"I can't argue with that," Lisa says. She stands up, feeling how stiff and sore she is. "I'd better get back to my room and get some sleep." Maybe with a long bath before bed, she thinks. She became an interior designer so looking immaculate and beautiful would be part of her job instead of just a hobby, and yet here she is, knocking down walls and wielding paintbrushes while cameras capture every drop of paint and speck of plaster dust on her lovely new orange blouses. Thank God they give her a clothing allowance. It might not be enough, but if all her clothes get ruined she'll ask Robyn for a bit more. She feels certain Robyn will understand.

Jarrad shows her to the door. "Night, Lisa," he says. "Thanks for the advice."

She resists the urge to pat his cheek. "You're welcome," she says. "Goodnight."

The next morning she recounts the conversation to Peter and Chris. "That was really kind of you," Chris says. "Good on ya."

Lisa preens a bit. "One tries," she says.

"I want to follow Lisa's example," Peter says, setting his coffee cup down. "Let's make a pact. No matter what happens in the competition, outside of it we're going to be fair and we're going to be kind. Not just to people we like, but everyone, all the other contestants."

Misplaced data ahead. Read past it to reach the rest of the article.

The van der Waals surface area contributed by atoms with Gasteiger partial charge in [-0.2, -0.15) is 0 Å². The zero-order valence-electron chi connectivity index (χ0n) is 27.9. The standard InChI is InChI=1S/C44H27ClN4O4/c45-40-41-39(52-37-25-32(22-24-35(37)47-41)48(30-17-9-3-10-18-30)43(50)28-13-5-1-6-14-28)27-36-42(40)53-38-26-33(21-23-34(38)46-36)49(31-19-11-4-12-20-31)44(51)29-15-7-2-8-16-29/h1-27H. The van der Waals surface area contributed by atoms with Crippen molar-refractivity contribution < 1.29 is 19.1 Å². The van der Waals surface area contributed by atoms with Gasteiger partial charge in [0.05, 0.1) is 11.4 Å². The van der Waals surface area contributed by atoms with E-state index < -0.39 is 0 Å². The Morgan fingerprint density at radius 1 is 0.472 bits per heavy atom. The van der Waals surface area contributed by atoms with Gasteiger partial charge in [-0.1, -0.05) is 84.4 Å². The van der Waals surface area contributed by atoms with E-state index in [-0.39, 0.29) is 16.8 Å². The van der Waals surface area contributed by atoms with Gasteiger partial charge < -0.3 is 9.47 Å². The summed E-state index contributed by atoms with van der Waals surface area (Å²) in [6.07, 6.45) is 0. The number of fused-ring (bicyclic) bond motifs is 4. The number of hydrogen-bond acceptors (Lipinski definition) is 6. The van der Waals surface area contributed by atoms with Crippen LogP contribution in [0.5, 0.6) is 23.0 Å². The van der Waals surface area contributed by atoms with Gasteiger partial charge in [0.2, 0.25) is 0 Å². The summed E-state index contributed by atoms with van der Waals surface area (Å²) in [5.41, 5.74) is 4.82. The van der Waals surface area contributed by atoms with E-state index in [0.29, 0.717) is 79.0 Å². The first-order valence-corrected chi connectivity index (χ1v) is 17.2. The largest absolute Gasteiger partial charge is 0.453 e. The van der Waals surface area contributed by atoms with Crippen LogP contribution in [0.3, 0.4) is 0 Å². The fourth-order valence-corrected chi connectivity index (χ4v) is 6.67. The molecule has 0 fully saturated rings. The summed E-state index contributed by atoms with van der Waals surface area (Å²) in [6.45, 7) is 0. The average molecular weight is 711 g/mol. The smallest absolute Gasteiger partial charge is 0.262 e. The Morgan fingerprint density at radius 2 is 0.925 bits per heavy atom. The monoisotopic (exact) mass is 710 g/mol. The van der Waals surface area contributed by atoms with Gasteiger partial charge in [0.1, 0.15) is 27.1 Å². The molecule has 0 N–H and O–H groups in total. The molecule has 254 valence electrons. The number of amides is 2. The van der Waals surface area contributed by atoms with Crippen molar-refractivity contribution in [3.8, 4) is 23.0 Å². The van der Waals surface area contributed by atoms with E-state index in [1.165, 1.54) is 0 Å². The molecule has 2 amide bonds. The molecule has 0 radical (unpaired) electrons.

Chris nods emphatically. "It's the only way to do it," he says. "This is shaping up to be pretty grueling, and the eliminations are the worst. Watching Joanne go home... knowing it could have been me..." He grimaces. "We have to support one another through it."

"I'm in," Lisa says. And then, because the moment seems to demand scrupulous honesty, "As long as I can still be a catty bitch now and then."

Peter laughs. "Sometimes you need a little cattiness to get through the day. Will you share all your catty gossip with me?"

"You know I will," she says warmly. She already can't imagine her life without Peter in it. They're like two peas in a pod.

"Then it's a deal." They all put their hands together in the center of the table. "To kindness," Peter says, and they echo him.

"I think that's all the deep sincerity I can handle today," Chris says. "Someone tell me something totally irrelevant and shallow."

"I've got a fabulous new silk scarf," Lisa says immediately.

"I knew I could count on you, Lise," Chris says, grinning at her. "Tell me all about it."

He's right, Lisa knows. This competition is going to be grueling. Maybe she should be bracing herself, toughening herself up. Someday she'll be competing against Peter the way Chris had to do against Joanne, and she's not sure how she'll stand it. But for the moment, they can just be three friends, laughing together over bad hotel coffee, and for the moment, that's enough.